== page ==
Testosterone and muscle go hand-in-hand, but you might not know that testosterone affects your bone health. Here’s the science behind this and why you should care.
Having adequate levels of testosterone in the male body is essential for healthy aging and the maintenance of bone and muscle health. When the health of these important organs is compromised, it makes it a great deal more difficult to keep up the physical demands for maintaining your health and wellness.
Testosterone and your bones
Low levels of testosterone can cause a high turnover of bone. A measure called areal bone density is used to scan for bone density strength and osteoporosis risk. Though having low levels of testosterone isn’t necessarily related to male osteoporosis, having normal testosterone levels can help maintain optimal bone health.
The effectiveness of testosterone therapy to prevent or reverse bone loss is also unclear. In older men who produce little to no testosterone, testosterone therapy prevents the loss of bone mass, however men who only showed age-related declines in testosterone, there were little to no effects on overall bone mass. This underlines the importance of optimizing natural testosterone levels throughout the different life stages in men. (1, 2)
Testosterone and your muscles
The idea that testosterone has a positive effect on muscle growth and repair is not a new one. It’s well established that higher levels of testosterone will cause muscle to grow and get stronger.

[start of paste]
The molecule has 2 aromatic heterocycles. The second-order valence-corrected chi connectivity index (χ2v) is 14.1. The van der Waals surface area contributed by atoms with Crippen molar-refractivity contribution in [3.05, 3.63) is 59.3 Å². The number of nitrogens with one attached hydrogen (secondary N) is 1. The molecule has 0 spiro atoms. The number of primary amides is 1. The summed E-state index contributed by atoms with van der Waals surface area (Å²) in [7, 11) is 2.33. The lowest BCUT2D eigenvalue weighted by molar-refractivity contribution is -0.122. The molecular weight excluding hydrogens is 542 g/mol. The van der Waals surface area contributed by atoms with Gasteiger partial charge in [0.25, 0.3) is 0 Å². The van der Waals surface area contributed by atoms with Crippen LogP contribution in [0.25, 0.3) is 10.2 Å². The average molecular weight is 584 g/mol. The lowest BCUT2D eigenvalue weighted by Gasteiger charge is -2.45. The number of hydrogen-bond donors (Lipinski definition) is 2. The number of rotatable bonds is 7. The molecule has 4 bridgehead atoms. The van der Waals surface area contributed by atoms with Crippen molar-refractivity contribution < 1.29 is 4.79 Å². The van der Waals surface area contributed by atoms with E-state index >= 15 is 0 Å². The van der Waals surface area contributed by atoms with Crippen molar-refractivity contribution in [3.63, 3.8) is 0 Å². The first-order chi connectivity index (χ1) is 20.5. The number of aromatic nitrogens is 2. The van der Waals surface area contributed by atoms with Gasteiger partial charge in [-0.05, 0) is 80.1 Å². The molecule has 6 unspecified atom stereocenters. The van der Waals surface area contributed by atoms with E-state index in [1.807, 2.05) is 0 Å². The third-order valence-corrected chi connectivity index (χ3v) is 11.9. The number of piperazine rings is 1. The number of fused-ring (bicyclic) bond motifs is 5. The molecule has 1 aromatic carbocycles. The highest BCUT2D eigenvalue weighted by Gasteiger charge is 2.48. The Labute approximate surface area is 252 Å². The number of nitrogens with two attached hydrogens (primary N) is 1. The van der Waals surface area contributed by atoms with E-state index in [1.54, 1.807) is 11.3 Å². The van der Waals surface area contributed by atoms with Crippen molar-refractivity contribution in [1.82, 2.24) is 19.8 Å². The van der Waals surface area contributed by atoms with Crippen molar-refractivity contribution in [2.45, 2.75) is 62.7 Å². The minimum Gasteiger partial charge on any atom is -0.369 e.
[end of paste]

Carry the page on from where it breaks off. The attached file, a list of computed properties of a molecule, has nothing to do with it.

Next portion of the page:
Our muscles are made of protein. Testosterone binds to a receptor on the outside of a muscle known as an androgen receptor which in turn sends signals inside the muscle stimulating protein synthesis. Outside of the muscle, testosterone also stimulates the release of growth hormone which can also assist in this process.
In addition to increasing muscle mass, testosterone also prevents fat cells from forming. In fact, in most men who undergo testosterone replacement therapy, muscle mass and strength increase while fat mass simultaneously decreases.
In epidemiological studies of older men, those with lower testosterone concentrations have a reduction in physical function and increased risk of falls, and increased prevalence of obesity and diabetes risk. (3)
Your optimum health takeaway
To maintain physical and mental fitness, we need to be active and move with purpose. A critical component of healthy aging is maintaining or increasing physical fitness. In men, being able to keep testosterone at healthy levels will support optimal bone and muscle. Having healthy testosterone levels at any age means one less thing for men to worry about in their lifelong pursuit of being healthy and happy.
Isidori AM, Giannetta E, Greco EA, Gianfrilli D, Bonifacio V, Isidori A, et al. Effects of testosterone on body composition, bone metabolism and serum lipid profile in middle-aged men: a meta-analysis. Clin Endocrinol (Oxf). 2005;63(3):280-93.
Orwoll E, Lambert LC, Marshall LM, Blank J, Barrett-Connor E, Cauley J, et al. Endogenous testosterone levels, physical performance, and fall risk in older men. Arch Intern Med. 2006;166(19):2124-31.
Page ST, Amory JK, Bowman FD, Anawalt BD, Matsumoto AM, Bremner WJ, et al. Exogenous testosterone (T) alone or with finasteride increases physical performance, grip strength, and lean body mass in older men with low serum T. J Clin Endocrinol Metab. 2005;90(3):1502-10.